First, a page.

You have fewer than 60 days before you need to sit for the IBLCE™ Exam. For sure, no one wants to “sit” but everyone wants to pass the exam! Over the years, hundreds of exam candidates have told me they don’t know where to start. So today, I’m giving you 5 steps to start studying so you can get finished on time.
1. Get a dedicated calendar
You could use an electronic calendar or a paper calendar. But find a way to visualize the days so that you can see exactly how to structure your study time.
2. Get a list
Pick any list you like. Here are some ideas:
- The IBLCE’s Detailed Content Outline. Okay, I admit, it’s not as “detailed” as you might like, but there are enough topics listed to keep you busy for weeks.
- The chapters of a book.
- Our terminology list, which provides over 1,000 words related to breastfeeding and lactation.
- Anything else that you can find, or that you can think of!
It doesn’t matter what list you use as you start studying. Just pick one and figure out how to spread the topics on that list onto your calendar.
3. Estimate how much time you need
Few of us can estimate the time we need to complete a task. Don’t believe me? Here are a few interesting examples in different parts of the world, with different people.
First, the most famous under-estimation involved the Sydney Opera House. The estimated cost to build it was $7 million, and the time needed was estimated to be 4 years. It was finished 14 years after construction was started, and the final cost was $102 million.
Next, note that Bueler and colleages asked PhD students to estimate the time needed to finish writing a thesis. The students estimated an average of 27 days for a best-case scenario, and 48 days for a worst-case scenario. In reality, it took the students an average of 55 days to complete their theses.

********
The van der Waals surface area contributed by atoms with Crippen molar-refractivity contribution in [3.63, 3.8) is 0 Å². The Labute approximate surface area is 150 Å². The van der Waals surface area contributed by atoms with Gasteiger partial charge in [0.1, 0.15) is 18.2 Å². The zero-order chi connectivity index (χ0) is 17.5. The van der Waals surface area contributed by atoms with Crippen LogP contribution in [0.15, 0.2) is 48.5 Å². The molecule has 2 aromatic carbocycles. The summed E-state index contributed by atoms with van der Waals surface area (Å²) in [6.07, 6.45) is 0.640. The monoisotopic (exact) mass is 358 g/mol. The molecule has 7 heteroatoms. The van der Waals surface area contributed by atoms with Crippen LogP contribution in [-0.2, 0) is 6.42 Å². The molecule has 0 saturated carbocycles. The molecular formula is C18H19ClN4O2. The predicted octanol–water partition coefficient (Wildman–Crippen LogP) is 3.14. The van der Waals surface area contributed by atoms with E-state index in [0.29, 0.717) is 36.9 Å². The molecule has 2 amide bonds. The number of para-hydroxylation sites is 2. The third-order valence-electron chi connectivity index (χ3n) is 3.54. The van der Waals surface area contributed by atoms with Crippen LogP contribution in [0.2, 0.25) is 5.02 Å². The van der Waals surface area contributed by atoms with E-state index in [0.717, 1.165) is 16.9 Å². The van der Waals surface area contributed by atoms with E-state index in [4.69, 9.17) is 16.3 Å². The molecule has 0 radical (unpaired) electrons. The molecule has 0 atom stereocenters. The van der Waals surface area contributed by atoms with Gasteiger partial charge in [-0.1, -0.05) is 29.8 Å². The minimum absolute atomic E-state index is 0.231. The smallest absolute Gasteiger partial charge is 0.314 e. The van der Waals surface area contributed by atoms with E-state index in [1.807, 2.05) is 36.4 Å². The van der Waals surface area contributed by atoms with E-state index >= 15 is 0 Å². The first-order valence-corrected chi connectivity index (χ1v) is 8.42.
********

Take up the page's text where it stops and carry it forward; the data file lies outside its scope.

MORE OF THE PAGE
Turning things around, Roy and colleagues asked people to remember how long a similar task took in the past. Their findings showed that people underestimated the time it took to complete past tasks.
Thus, whether people are basing their estimates on a hoped-for future, or recalling an event in the past, their estimates were substantially low.
4. Arrange the list from most- to least-difficult.
Each person has more or less difficulty with one topic versus another. If you have a short list of fairly broad topics (for example, a list of chapters in a book), you could rank order the topics from most to least difficult when you begin studying.
If you have a very long list, such as our terminology list of over 1,000 words, you could code each word by rating your exposure and comprehension with each word/topic/concept:
- Totally unfamiliar
- Somewhat unfamiliar
- Reasonably confident
- Very confident
Start with the tough topics, so that they don’t get accidently omitted in a last-minute studying frenzy.
5. Write key points before you start studying
This is a little difficult to describe, since the topics are very diverse. But let’s say, for example, the topic is mastitis. It’s likely you won’t know all of these facts about mastitis when you start studying, but you could create a pithy description of critical points.
Write a few sentences that are critical to the recognition and resolution of mastitis. These sentences would reflect some background information, some “rules” and some responsibilities. For example:
- Mastitis is almost always unilateral, and usually results from unresolved engorgement or a plugged duct.
- Always make sure that the mother continues to empty her breast during bouts of mastitis.
- Referral is needed, as this is a medical condition. The physician may need to order antibiotic therapy to kill the infective organism.
Alternatively, you can start studying by using the Five Ws plus H:
- What is mastitis?
- Who is at highest risk for mastitis?
- Where is mastitis usually located?
- When are symptoms of mastitis likely to present?
- Why is it important to resolve mastitis?
- How is mastitis usually treated and resolved?
Tackle your topics in any way you like. But write only the essential information. Copying gobs and gobs of material is pointless; you won’t remember lengthy missives. There are a variety of lactation exam study tools from courses to study programs that will benefit you in the long-run so be sure to plan ahead for what will make you successful.
When you start studying, be sure you have a structured plan for covering all of the content that is fair game for the exam. Getting a plan to do so is critical!
What else has worked for you when preparing for a comprehensive, career-critical exam? Have you started studying for your upcoming exam?